Pelog
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Pelog
Pelog approximated in Western notation.[1]About this sound Play 

Pelog is one of the two essential scales of gamelan music native to Bali and Java, in Indonesia. In Javanese the term is said to be a variant of the word pelag meaning "fine" or "beautiful".[2] The other, older, scale commonly used is called slendro. Pelog has seven notes, but many gamelan ensembles only have keys for five of the pitches. Even in ensembles that have all seven notes, many pieces only use a subset of five notes.

Tuning

Since the tuning varies so widely from island to island, village to village, and even among gamelan, it is difficult to characterize in terms of intervals. One rough approximation expresses the seven pitches of Central Javanese pelog as a subset of 9-tone equal temperament. An analysis of 27 Central Javanese gamelans by Surjodiningrat (1972) revealed a statistical preference for this system of tuning.[3]

As in slendro, although the intervals vary from one gamelan to the next, the intervals between notes in a scale are very close to identical for different instruments within the same Javanese gamelan. This is not the case in Bali, where instruments are played in pairs which are tuned slightly apart so as to produce interference beating. The beating is ideally at a consistent speed for all pairs of notes in all registers, producing stretched octaves as a result. This contributes to the very "agitated" and "shimmering" sound of gamelan ensembles. In the religious ceremonies that contain gamelan, these interference beats are meant to give the listener a feeling of a god's presence or a stepping stone to a meditative state.

Usage

Java

Pelog bem.[1]About this sound Play 
Pelog barang.[1]About this sound Play 

Although the full pelog scale has seven tones, usually only a five-tone subset is used (see the similar Western concept of mode). In fact, many gamelan instruments physically lack keys for two of the tones. Different regions, such as Central Java or West Java (Sunda), use different subsets. In Central Javanese gamelan, the pelog scale is traditionally divided into three pathet (modes). Two of these, called pathet nem and pathet lima, use the subset of 1, 2, 3, 5, and 6; the third, pathet barang, uses 2, 3, 5, 6, and 7. The remaining two notes, including 4 in every pathet, are available for embellishments on most instruments, but they do not usually appear on gendér, gambang, or interpunctuating instruments.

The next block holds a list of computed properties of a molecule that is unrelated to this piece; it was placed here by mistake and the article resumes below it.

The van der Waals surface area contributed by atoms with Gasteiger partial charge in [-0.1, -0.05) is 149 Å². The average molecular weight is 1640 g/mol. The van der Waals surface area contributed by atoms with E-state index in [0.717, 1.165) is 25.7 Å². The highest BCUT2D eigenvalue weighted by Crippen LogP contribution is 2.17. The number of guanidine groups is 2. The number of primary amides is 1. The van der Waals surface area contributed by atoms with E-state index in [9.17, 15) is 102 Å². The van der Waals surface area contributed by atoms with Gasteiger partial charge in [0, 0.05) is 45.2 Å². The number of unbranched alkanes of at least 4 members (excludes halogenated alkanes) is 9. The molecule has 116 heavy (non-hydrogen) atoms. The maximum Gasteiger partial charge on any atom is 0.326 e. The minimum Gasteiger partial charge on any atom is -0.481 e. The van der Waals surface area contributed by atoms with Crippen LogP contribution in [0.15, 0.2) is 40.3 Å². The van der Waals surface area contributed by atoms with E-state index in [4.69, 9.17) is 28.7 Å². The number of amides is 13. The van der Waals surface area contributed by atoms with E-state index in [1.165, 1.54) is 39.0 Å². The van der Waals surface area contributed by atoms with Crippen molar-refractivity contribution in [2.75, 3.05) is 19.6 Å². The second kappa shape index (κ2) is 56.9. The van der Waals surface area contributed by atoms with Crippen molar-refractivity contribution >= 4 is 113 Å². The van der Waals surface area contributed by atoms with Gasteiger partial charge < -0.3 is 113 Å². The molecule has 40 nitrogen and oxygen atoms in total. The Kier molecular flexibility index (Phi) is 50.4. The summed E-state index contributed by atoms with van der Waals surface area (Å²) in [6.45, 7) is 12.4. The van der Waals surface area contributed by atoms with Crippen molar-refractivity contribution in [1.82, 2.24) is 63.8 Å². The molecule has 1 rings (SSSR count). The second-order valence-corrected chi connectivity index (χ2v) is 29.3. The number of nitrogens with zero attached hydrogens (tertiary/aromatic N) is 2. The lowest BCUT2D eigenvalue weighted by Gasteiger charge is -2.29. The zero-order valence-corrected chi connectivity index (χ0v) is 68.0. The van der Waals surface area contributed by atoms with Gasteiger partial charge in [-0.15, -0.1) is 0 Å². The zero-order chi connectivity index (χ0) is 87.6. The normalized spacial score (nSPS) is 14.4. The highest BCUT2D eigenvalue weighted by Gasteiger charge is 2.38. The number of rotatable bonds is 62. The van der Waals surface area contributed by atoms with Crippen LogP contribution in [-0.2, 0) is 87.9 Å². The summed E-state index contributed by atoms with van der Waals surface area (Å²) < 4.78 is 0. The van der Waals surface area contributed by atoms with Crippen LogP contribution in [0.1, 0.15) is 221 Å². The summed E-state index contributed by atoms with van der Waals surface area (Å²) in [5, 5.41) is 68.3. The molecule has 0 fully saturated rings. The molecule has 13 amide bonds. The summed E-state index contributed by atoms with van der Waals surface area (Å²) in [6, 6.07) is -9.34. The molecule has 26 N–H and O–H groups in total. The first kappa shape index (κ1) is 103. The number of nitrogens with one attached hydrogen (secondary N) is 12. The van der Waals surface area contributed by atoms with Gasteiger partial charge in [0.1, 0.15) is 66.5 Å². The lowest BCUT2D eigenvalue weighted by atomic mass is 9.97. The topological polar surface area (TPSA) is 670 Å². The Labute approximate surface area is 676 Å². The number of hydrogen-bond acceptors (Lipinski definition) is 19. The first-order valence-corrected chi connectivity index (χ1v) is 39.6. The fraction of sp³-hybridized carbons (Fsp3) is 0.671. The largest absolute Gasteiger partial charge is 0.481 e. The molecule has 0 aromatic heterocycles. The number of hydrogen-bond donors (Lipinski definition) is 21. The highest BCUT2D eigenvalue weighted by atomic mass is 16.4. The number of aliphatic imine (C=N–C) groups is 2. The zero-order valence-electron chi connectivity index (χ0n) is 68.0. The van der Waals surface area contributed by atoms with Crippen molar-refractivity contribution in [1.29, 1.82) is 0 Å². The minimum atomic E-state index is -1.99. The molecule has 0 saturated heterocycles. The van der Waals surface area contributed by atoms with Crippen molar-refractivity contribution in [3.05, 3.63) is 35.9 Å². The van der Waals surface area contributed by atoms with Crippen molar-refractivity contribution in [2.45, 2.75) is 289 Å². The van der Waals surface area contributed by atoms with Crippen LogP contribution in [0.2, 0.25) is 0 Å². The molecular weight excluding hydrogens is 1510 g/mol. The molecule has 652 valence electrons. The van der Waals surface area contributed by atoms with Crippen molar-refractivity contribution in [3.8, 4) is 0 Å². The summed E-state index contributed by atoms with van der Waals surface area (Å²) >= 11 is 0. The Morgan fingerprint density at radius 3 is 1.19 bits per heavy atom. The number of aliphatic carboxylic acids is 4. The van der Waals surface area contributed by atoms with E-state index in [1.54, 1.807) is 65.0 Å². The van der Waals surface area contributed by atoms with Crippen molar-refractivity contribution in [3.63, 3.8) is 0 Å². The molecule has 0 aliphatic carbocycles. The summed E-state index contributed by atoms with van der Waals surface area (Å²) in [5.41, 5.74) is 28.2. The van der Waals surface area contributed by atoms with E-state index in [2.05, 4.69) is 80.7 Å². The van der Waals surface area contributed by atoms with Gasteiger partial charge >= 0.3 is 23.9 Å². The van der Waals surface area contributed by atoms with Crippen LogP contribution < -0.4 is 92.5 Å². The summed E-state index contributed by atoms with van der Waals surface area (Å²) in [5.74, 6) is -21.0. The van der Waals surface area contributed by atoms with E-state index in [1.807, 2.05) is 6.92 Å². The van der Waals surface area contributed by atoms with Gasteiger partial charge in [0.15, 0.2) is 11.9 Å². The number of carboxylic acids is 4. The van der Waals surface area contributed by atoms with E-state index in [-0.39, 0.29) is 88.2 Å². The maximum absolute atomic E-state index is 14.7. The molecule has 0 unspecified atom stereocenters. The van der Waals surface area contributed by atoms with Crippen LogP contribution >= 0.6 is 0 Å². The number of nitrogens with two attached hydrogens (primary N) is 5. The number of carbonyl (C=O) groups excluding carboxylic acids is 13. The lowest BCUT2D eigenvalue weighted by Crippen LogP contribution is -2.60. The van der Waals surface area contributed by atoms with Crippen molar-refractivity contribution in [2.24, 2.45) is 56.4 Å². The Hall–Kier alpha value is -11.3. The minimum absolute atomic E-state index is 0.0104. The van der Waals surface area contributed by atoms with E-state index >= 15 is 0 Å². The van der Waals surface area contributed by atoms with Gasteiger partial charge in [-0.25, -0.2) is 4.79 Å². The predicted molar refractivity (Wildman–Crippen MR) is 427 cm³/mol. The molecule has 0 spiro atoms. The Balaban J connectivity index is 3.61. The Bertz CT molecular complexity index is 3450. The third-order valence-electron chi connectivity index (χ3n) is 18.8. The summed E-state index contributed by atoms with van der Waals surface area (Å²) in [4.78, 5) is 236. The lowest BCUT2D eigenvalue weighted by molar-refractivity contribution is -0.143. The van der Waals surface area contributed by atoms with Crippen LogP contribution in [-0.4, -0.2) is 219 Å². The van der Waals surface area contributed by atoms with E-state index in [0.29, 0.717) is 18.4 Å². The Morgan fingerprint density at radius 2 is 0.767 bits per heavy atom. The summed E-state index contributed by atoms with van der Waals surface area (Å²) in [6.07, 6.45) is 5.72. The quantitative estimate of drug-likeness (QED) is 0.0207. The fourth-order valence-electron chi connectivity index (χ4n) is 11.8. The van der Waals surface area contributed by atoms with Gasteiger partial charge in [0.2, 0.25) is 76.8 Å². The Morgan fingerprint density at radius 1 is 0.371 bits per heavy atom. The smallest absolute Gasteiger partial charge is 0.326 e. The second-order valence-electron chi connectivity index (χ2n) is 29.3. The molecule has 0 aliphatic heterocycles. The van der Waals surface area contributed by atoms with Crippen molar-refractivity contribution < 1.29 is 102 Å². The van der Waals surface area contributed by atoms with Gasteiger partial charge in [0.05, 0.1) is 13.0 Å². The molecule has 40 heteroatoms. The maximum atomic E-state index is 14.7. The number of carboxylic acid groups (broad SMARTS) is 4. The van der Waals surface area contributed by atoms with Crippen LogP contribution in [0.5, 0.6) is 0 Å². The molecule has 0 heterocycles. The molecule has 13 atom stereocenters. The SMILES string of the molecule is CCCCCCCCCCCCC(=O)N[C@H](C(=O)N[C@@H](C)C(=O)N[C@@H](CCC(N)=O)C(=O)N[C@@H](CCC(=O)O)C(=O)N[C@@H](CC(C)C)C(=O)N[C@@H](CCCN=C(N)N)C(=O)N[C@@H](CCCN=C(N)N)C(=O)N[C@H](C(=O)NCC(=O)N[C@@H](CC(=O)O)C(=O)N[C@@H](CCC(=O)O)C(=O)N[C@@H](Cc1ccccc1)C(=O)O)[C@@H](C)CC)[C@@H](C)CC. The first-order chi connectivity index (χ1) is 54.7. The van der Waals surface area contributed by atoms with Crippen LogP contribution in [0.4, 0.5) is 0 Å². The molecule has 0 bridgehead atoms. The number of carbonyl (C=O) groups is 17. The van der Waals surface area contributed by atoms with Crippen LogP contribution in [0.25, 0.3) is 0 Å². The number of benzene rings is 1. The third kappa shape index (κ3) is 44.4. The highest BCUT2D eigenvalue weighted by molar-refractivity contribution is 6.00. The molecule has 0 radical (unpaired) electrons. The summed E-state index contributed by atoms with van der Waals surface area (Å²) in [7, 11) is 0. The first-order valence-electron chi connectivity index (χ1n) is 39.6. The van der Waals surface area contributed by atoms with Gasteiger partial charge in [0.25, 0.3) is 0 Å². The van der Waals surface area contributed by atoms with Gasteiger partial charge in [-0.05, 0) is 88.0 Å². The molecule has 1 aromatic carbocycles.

The notes of the pelog scale can be designated in different ways; In Central Java, one common way is the use of numbers (often called by their names in Javanese, especially in a shortened form. An older set uses names derived from parts of the body. Notice that both systems have the same designations for 5 and 6.

Number Javanese number Traditional name
Full name Short name Full name Literal meaning
1 siji ji bem head
2 loro ro gulu neck
3 telu lu dhadha chest
4 papat pat papat four
5 lima ma lima five
6 enem nem nem six
7 pitu pi barang thing

In Sunda, the notes of gamelan degung have one-syllable names. A peculiarity of Sundanese solfège is that scale degrees are given in descending order.

Sundanese pelog degung Javanese pathet lima
1 (da) 6
2 (mi) 5
3 (na) 3
4 (ti) 2
5 (la) 1

Bali

In Bali, all seven tones are used in gamelan semar pegulingan, gamelan gambuh, and gamelan semara dana (a seven-tone gamelan gong kebyar ensemble). All seven tones are rarely heard in a single traditional composition.